* The heart pumps blood from the left ventricle (left lower chamber) of the heart to the rest of the body by way of a large blood vessel known as the aorta. The aortic valve, located between the left ventricle and the aorta, opens when the ventricle pumps blood to the aorta, and closes (passively) when at rest (i.e., between heartbeats). If the valve leaflets are damaged or fail to close properly, blood leaks back from the aorta into the left ventricle between heartbeats. This is known as aortic regurgitation.
* Usually none until age 40-50 * Fatigue * Shortness of breath on exertion * Shortness of breath while resting prone * Chest pain * Lightheadedness
* Congenital bicuspid aortic valve (person is born with only two aortic valve leaflets, instead of the normal three) * Rheumatic heart disease (caused by untreated "strep throat" in childhood) * Hypertension * Infective endocarditis * Marfan's Syndrome * Ankylosing Spondylitis * Reiter's Syndrome * Aortic Dissection * Syphilis
1. Decreased diastolic blood pressure 2. Wide pulse pressure (large difference between systolic and diastolic) 3. Pulse has a rapid rise and fall (known as a Corrigan's pulse) 4. Diastolic murmur over a partially compressed femoral artery 5. Nail bed capillaries show pulsations 6. Apical heart impulse is prominent 7. Heart reveals a high-pitched decrescendo (decreasing in loudness) diastolic murmur in the aortic area. An Austin Flint murmur may be present (low-pitched, mid or late diastolic murmur). 8. Electrocardiogram shows left ventricular hypertrophy 9. Chest X-Rays shows an enlarged heart (cardiomegaly)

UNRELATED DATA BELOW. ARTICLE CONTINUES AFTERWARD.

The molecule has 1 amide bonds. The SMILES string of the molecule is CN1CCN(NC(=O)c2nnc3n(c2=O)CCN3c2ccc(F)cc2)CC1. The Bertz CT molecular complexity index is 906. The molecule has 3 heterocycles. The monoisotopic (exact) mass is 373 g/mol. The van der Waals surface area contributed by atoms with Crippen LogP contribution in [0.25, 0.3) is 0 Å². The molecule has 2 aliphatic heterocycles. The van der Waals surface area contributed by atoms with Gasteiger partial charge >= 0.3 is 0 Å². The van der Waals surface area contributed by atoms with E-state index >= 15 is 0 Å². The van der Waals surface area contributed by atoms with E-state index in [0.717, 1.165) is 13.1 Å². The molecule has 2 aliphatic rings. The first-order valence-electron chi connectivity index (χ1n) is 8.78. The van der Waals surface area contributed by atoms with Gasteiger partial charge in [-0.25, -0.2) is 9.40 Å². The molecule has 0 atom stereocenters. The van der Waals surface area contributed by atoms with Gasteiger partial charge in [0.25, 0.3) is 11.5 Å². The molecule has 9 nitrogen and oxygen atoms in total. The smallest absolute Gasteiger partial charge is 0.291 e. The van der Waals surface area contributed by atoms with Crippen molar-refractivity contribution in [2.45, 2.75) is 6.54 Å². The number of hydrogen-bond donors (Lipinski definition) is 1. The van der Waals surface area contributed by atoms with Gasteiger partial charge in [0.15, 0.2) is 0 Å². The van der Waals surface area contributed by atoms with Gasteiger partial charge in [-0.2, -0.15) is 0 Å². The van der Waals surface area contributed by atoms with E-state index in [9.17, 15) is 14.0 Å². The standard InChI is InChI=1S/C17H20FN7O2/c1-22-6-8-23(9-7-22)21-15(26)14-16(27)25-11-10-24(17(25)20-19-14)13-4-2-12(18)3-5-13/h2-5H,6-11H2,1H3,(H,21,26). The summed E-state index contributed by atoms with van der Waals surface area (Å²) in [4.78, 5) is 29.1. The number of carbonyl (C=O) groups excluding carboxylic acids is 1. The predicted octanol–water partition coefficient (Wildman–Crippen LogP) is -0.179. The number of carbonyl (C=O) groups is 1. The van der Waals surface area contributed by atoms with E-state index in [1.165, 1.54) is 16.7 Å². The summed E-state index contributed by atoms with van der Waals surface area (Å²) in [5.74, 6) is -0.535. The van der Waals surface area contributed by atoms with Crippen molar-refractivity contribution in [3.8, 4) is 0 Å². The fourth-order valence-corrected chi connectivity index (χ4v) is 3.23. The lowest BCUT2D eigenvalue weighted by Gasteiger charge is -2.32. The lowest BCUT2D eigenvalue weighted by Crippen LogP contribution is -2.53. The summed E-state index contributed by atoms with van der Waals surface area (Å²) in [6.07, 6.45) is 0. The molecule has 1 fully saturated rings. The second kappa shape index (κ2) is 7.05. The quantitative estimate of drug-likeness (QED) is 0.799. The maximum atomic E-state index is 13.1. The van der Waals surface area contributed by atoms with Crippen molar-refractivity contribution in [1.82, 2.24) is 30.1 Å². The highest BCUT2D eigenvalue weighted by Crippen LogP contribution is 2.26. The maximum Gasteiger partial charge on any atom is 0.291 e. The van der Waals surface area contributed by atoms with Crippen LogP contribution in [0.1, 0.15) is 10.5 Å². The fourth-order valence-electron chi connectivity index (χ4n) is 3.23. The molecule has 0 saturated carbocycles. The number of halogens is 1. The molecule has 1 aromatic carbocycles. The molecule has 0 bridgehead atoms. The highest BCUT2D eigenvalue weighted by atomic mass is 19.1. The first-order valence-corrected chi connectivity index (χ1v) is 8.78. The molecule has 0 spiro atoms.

1. Sudden onset of aortic regurgitation murmur 2. Lungs may reveal crackles of Pulmonary Edema
* Echocardiogram -- reveals the valve abnormality, and Doppler studies show the degree of regurgitation. * Scintigraphic studies can asses left ventricular function * Cardiac catheterization is often helpful
* Chronic --
1. Vasodilator medications such as ACE inhibitors, hydralazine, and nifedipine can decrease the severity of the regurgitation. 2. Beta-blocker medications may slow progression in those with Marfan's Syndrome. 3. Surgical valve replacement in those with symptoms or significant left ventricular dysfunction
* Acute --
- Usually caused by infective endocarditis -- surgical replacement of the valve is usually needed. Vasodilators may temporarily stabilize the condition.